In both the lion king and hamlet, character foil is used to convey meaning. The use of character foil acts as a form of juxtaposition between two characters and reflects the qualities of one through the other. In Shakespeare’s work, Claudius and Hamlet are foils since Claudius is everything that hamlet is not. While Hamlet hates deception, Claudius is the embodiment of it. Likewise, Hamlet values truth and honesty while Claudius lies often. This can be demonstrated when Claudius says in Act 1 scene 1 “this gentle and unforced accord of hamlet sits smiling to my heart” This quote highlights Claudius’s deceptive nature which is the complete opposite of Hamlet, since he does not actually want Hamlet to stay in Denmark. Because Claudius acts as Hamlet’s foil, he brings out some of the good qualities in Hamlet making the audience view Claudius as the antagonist and further justifying Hamlet’s decision to kill him. Just like how Hamlet and Claudius are foils Scar illuminates the qualities of Simba by showing how honest, brave and trustworthy he is. Compared to Scar’s terrible actions of killing Mufasa and leading the clan through lies and treachery, the audience, again, sides with the protagonist.

Also, apostrophe (or breaking the fourth wall) is seen in both the lion king and hamlet. Apostrophe is speaking directly to or acknowledging the audience in some way. The “fourth wall” refers to the imaginary “wall” at the front of the stage in a traditional three-walled box set in a theater, and this is broken down in The Lion King when Timon cuts off Pumbaa in the middle of the song and says “Pumbaa, not in front of the kids!” this acts as a way of telling the audience that the characters recognize their presence and are able to convey meaning to the audience directly. Similarly, in hamlet, hamlet detaches himself from reality by addressing an imaginary character in his speech–which shows that he is stressed and needs to think out loud. In act 2 scene 2 Hamlet is self-deprecating as he says “Oh, what a mean low-life I am!” and “Oh, what a rogue and peasant slave am I!” This speaking towards an unknown being breaks down the fourth wall and makes the audience feel as though he is talking to them which establishes empathy and connection making the audience understand that he is a troubled character and why he might want revenge.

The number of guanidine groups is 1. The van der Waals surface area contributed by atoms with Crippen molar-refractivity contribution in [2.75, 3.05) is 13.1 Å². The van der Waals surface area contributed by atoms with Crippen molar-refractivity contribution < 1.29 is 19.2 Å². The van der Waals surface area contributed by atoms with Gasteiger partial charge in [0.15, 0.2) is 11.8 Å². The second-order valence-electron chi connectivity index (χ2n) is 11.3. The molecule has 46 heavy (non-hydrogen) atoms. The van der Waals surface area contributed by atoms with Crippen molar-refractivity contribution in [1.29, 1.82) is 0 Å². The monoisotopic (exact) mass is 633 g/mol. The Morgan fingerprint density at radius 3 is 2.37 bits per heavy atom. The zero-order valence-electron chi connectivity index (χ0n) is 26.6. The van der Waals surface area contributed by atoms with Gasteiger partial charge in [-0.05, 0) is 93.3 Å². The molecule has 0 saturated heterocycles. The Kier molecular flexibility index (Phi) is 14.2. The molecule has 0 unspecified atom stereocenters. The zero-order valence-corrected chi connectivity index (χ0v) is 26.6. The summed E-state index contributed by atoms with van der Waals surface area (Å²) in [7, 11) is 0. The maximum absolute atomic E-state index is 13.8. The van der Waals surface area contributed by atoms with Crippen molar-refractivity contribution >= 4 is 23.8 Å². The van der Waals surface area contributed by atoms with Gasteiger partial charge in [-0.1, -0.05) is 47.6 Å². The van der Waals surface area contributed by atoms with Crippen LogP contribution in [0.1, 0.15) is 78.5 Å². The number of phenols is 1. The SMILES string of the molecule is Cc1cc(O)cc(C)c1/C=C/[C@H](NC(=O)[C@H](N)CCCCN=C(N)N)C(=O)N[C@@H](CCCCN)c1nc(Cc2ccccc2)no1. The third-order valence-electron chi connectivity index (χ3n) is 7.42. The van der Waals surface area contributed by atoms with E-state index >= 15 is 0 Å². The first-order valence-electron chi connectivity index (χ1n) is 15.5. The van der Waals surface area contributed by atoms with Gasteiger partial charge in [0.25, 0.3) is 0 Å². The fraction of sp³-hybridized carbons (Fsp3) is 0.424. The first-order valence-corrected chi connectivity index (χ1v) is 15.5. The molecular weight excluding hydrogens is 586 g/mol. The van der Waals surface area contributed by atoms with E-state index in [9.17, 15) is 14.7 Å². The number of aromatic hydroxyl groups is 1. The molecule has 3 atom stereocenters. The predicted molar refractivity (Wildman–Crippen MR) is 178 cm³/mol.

Lion King+Coraline
Parallels are also seen between Coraline and the Lion King in the form of camera close ups. In times of realization, a close up on the character’s face is used to show just how surprised and affected the character is emotionally. This terror of realization is emulated in the audience so that they feel with the main character and cheer them on their next course of action. For example, when Mufasa tells simba to take back the throne, a close up is made on Simba’s face, and the audience feels empathy and almost agrees that Simba is justified in overtaking the throne and getting revenge. This clip also shows a close up of Coraline’s face at a key moment of terror and realization, which works the audience’s emotion in the same way–and makes them feel just as afraid of the antagonist as the main characters are–making the audience want to get revenge on them just as much as the main characters do. :
Likewise, similar literary devices are seen between hamlet and Coraline, such as through the use of music to set the tone.